The West Tower (15 ft. by 13 ft.) is of early 16th-century date and of three storeys with an embattled parapet. The tower-arch is two-centred and of two chamfered orders dying on to the responds; the W. window is similar to the S. windows of the S. aisle but has no label. The second storey has a doorway in the E. wall opening on to the nave roof. The bell chamber has, in each wall, a window of two square-headed lights; that on the S. is partly blocked.
The South Porch has the date 1607 on the apex-stone of the gable. The outer archway has moulded jambs and segmental arch.
Re-set in the modern vestry is an early 15th-century window of two ogee lights in a square head with a moulded label. In the modern heating-chamber is an early 16th-century window of two elliptical-headed lights.
The Roof of the nave is of late 15th or early 16th-century date, low-pitched and of eleven bays with tie-beams; four trusses have, on the S. side, wall-posts and struts. The pent-roof of the N. aisle is of the same period and of eight bays. The early 16th-century low-pitched roof of the S. aisle is of eleven bays with tie-beams.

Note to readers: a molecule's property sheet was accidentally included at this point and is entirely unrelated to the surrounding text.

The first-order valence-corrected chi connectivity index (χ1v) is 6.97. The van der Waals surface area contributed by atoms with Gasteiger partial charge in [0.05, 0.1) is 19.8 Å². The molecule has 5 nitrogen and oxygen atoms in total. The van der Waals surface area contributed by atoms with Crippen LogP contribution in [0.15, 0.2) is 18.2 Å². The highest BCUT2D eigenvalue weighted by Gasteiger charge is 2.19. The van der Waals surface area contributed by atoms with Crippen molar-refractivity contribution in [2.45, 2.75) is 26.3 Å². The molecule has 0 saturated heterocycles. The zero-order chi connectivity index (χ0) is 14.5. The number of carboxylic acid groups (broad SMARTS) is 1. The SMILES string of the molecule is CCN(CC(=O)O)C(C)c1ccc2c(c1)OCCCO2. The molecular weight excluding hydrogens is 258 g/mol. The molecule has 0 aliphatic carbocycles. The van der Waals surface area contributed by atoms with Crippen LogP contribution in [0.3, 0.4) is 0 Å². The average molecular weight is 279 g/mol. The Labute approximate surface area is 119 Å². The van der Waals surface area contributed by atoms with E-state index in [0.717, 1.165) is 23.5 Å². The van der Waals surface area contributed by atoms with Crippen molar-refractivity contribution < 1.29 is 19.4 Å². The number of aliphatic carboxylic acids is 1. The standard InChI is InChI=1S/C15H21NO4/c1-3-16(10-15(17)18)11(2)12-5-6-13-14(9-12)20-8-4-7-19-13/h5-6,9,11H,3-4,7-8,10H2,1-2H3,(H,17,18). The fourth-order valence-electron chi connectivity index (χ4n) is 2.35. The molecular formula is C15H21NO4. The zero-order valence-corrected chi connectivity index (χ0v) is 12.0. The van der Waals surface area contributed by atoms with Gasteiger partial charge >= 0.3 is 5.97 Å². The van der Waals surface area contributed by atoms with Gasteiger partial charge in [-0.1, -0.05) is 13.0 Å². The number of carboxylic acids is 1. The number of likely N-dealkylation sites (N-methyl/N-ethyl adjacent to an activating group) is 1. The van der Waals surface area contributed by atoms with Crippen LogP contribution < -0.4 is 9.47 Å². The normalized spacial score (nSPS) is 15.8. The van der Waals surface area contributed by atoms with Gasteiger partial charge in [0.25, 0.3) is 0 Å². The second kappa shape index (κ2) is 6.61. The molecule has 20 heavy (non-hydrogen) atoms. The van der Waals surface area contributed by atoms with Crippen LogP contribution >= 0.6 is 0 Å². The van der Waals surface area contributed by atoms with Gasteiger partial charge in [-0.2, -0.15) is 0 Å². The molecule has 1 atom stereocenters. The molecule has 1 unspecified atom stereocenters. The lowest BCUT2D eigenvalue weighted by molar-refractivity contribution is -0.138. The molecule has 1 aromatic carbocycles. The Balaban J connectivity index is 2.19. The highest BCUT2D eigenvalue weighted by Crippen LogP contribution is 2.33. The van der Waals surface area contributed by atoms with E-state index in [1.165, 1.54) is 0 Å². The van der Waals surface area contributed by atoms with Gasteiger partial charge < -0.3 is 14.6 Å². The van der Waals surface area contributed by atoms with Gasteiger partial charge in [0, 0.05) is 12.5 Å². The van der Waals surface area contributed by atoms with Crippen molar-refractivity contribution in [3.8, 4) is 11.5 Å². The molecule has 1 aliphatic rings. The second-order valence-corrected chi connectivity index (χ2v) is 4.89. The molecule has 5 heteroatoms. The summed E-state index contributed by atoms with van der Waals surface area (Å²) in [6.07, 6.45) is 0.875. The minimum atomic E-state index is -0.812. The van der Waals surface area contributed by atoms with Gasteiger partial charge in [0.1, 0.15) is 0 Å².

Fittings—Altar: In churchyard—S. of aisle, large slab chamfered on two edges, possibly altar-slab. Bells: In N. aisle (not hung)—three; 1st inscribed in capitals "Omniu~ Sanctoru~," cast at Nottingham, 15th-century; 2nd and 3rd dated 1637. Brackets: In S. aisle—on E. wall, shaped corbel, mediæval; farther S. moulded corbel with nail-head ornament, 13th-century, re-set. Chest: In S. aisle—dug-out (Plate 38) with chamfered lid, 6 ft. long, with three iron straps, mediæval. Churchyard Cross: S. of chancel— square to octagonal base-stone, mediæval. Coffin: In second stage of tower—stone coffin of child. Coffin-lids: In porch—on benches, (1) with simple cross-head and stem; (2) with sword and small cross; both probably late 13th-century. Communion Rails: In N. aisle— with turned balusters and moulded rail, late 17th or early 18th-century. Door: In porch—of battens with strap-hinges,probably 17th-century. Font: octagonal bowl (Plate 44) with splayed underside, octagonal stem and chamfered base, on sides of bowl the initials and date D.W., M.O. 1662 and carved devices including a traceried window-head. Panelling: In vestry— panelling incorporated in modern work and including a panel with the initials and date I.C. (for John Corney, vicar) 1639. Incorporated in reading-desk, panel with text, 17th-century. Piscina: In S. aisle—in S. wall, recess with moulded and trefoiled head, with nail-head ornament, multifoiled drain, early 13th-century re-set. Royal Arms: In S. aisle—over S. doorway, painted on framed boarding, of William III, with draped curtains and the date 1695.
d(2). Cockpit, about 30 yards E. of Raisgill Hall (21), is about 30 ft. in diameter, with a surrounding bank about 2½ ft. high.